Our study showed that Singapore’s biggest swamp forest remnant maintains a rich and largely unique fauna of about 350 species. The minimal species overlap between sites indicated that the Nee Soon swamp forest is resistant against the invasion of species from surrounding artificial reservoirs. 

 These findings suggest that even small or fragmented swamp forests can be suitable habitats for chironomids, shedding light on many other swamp forests in Southeast Asia that collectively occupy a much larger area and that are threatened by destruction for oil palm plantations and paper pulp production. Overall, our study exposes the enormous power of NGS and DNA barcoding in ecological research to study ecosystem health, biological diversity, and habitat conservation.

For full details on the study, see Baloğlu et al. 2018.

References:

1. Brodin Y, Ejdung G, Strandberg J, Lyrholm T (2013) Improving environmental and biodiversity monitoring in the Baltic Sea using DNA barcoding of Chironomidae (Diptera). Molecular Ecology Resources 13:996–1004.

2. Montagna M, Mereghetti V, Lencioni V, Rossaro B (2016) Integrated taxonomy and DNA barcoding of alpine midges (Diptera: Chironomidae). PLoS One 11:e0149673

3. Posa MR (2011) Peat swamp forest avifauna of Central Kalimantan, Indonesia: Effects of habitat loss and degradation. Biological Conservation 144(10):2548-2556.

4. Hooijer A, Page S, Canadell JG, Silvius M, Kwadijk J, Wösten H, Jauhiainen J (2010) Current and future CO2 emissions from drained peatlands in Southeast Asia. Biogeosciences 7:1505–1514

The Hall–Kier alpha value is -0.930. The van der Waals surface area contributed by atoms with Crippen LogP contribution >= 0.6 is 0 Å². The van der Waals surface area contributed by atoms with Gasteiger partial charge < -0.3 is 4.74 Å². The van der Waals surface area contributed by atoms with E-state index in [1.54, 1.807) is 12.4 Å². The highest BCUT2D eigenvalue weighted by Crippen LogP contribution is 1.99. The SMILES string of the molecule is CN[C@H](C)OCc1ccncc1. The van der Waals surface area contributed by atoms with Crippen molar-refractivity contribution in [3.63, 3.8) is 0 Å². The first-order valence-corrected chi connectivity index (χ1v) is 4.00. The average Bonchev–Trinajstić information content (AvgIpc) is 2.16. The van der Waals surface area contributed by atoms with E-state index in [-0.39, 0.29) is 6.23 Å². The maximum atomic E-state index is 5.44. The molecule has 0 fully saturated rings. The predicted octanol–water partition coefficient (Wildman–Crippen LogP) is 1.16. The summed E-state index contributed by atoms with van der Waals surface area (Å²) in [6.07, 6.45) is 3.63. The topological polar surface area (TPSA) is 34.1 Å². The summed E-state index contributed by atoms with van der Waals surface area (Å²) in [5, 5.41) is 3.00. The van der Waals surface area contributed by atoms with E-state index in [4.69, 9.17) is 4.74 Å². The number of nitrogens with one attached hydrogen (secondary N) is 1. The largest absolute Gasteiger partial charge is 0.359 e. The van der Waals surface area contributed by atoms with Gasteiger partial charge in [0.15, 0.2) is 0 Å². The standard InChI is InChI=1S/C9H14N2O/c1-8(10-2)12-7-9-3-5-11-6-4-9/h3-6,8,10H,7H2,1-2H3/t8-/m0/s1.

Written by

Bilgenur Baloğlu

Bilgenur Baloğlu

Centre for Biodiversity Genomics, Guelph, ON, Canada

September 6, 2019
PDF
https://doi.org/10.21083/ibol.v9i1.5525

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The Diversification and Evolution of Marine Invertebrates in Oceanic Islands

The Diversification and Evolution of Marine Invertebrates in Oceanic Islands

The Diversification and Evolution of Marine Invertebrates in Oceanic Islands

Unravelling long-established divergence patterns and remarkable geographic segregation that has endured over millions of years in marine invertebrates.

Macaronesian rocky shores.
PHOTO CREDIT: Pedro Vieira, Mafalda Tavares, Henrique Queiroga

Oceanic islands constitute prime evolutionary grounds for terrestrial organisms, promoting extensive isolation and harboring exceptional levels of diversity and endemism. Marine organisms, on the contrary, are not expected to experience evolutionary forces with the same intensity and, therefore, their diversification and evolution in oceanic landscapes has been somewhat disregarded.

Shore-dwelling marine benthic invertebrates are unique relative to both terrestrial organisms and other marine taxa. Most shore species have planktonic larvae that facilitate dispersal over open water. However, some small invertebrates, such as free-living peracarids (Peracarida: Crustacea), are more prone to isolation due to life histories characterized by direct development and putatively reduced vagility.